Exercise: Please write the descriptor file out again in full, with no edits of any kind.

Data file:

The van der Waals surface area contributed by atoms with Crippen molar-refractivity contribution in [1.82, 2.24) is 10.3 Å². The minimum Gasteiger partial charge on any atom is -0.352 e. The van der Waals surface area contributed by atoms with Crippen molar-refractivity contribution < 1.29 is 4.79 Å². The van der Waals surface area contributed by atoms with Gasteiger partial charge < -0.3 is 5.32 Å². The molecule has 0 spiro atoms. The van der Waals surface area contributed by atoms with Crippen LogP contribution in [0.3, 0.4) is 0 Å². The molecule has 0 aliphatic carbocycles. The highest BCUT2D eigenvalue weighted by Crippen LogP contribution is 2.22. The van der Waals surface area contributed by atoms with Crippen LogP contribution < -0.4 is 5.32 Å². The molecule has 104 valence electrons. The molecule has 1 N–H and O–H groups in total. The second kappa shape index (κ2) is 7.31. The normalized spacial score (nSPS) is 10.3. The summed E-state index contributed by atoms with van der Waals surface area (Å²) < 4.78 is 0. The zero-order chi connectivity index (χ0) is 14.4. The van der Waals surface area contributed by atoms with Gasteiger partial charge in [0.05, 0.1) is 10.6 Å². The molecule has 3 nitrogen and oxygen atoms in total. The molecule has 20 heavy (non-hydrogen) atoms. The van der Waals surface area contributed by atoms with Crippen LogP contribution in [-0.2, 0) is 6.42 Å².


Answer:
The van der Waals surface area contributed by atoms with Crippen molar-refractivity contribution in [1.82, 2.24) is 10.3 Å². The minimum Gasteiger partial charge on any atom is -0.352 e. The van der Waals surface area contributed by atoms with Crippen molar-refractivity contribution < 1.29 is 4.79 Å². The van der Waals surface area contributed by atoms with Gasteiger partial charge < -0.3 is 5.32 Å². The molecule has 0 spiro atoms. The van der Waals surface area contributed by atoms with Crippen LogP contribution in [0.3, 0.4) is 0 Å². The molecule has 0 aliphatic carbocycles. The highest BCUT2D eigenvalue weighted by Crippen LogP contribution is 2.22. The van der Waals surface area contributed by atoms with Crippen LogP contribution < -0.4 is 5.32 Å². The molecule has 104 valence electrons. The molecule has 1 N–H and O–H groups in total. The second kappa shape index (κ2) is 7.31. The normalized spacial score (nSPS) is 10.3. The summed E-state index contributed by atoms with van der Waals surface area (Å²) < 4.78 is 0. The zero-order chi connectivity index (χ0) is 14.4. The van der Waals surface area contributed by atoms with Gasteiger partial charge in [0.05, 0.1) is 10.6 Å². The molecule has 3 nitrogen and oxygen atoms in total. The molecule has 20 heavy (non-hydrogen) atoms. The van der Waals surface area contributed by atoms with Crippen LogP contribution in [-0.2, 0) is 6.42 Å².